November 16, 2010

The Last Night of Ballyhoo Opens This Weekend!

Mark Paladini

A Word From The Director:

The Last Night of Ballyhoo lovingly captures the plight of Jews in the South searching for a way to succeed and find acceptance as an integral part of the community in 1939.

Alfred Uhry’s frequently autobiographical look at the extended Freitag family captures the irony of their behavior with compassion, love and a post-Civil Rights Era wink. Ballyhoo transports us to a more innocent moment in time, a time when escapist entertainment on live radio and the movie screen insulated Americans from the sound of German troops marching into Poland.

Some scenes in our play take place on a famous train known as the Crescent Limited. The train brought travelers from New York to New Orleans via a crescent shaped route that stopped in major cities along the way, including Atlanta. Hop on that train with me and go back to a time when the crescent moon was a symbol of romance. This trip reminds us that we are all on this journey together.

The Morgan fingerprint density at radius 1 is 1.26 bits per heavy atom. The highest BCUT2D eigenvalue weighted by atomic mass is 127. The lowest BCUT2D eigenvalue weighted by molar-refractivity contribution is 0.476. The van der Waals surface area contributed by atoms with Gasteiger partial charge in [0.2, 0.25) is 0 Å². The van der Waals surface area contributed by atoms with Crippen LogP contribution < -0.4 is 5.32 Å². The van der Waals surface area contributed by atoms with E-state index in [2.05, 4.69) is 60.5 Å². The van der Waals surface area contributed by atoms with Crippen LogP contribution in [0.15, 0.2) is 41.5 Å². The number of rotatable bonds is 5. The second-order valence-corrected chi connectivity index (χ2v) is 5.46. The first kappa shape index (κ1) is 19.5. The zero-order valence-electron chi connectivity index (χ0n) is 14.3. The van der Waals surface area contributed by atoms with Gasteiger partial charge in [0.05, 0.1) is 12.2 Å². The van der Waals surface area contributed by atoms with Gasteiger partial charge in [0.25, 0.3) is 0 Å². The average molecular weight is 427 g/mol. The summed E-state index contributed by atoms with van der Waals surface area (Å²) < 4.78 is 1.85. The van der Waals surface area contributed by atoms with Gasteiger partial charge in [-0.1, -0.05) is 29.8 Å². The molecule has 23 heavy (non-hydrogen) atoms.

The author also wants us to identify with the fears that Jews in Atlanta experienced in this period. The Freitag/Levy family lives in a city where a Jewish man named Leo Frank was unjustly lynched* in 1915. This event, though unspoken, helps us understand how the characters in this play have valid fears in regard to practicing their religion openly at this time in history in the South.
Tabitha Ray Strong as Lala
Come back with us to a time when there were Jews named Adolph, and many popular Jewish performers hosted Christmas specials on their radio shows. Some Jews in the South had never even seen a yarmulke (or kippah), the skull cap Jewish men wear for religious celebrations. Many Jews would light Shabbat (Sabbath) candles at sundown on Friday night prior to eating ham hocks and shrimp, decidedly non-kosher menu items. One might say that the dining car on this train has plenty of portions of humor, assimilation, romance, fear and warm memories.

Enjoy this nostalgic train ride and all the ballyhoo that comes along with it!

*Chronicled in the musical PARADE, book by Alfred Uhry, whose great-uncle owned the factory that Leo Frank managed

The Last Night of Ballyhoo runs
Nov. 19 - 21 and Dec. 2 - 5. 
Call the box office for tickets at 757.352.4245.

1 comment:

  1. We saw wonderful acting tonight in the Studio Theater! Thank you for a flawless show. One of the best we have seen in the past few years. It ranks up there with Harvey and Into the Woods as a favorite of mine. Every single character was well done. I can't even pick a favorite-- you were all great!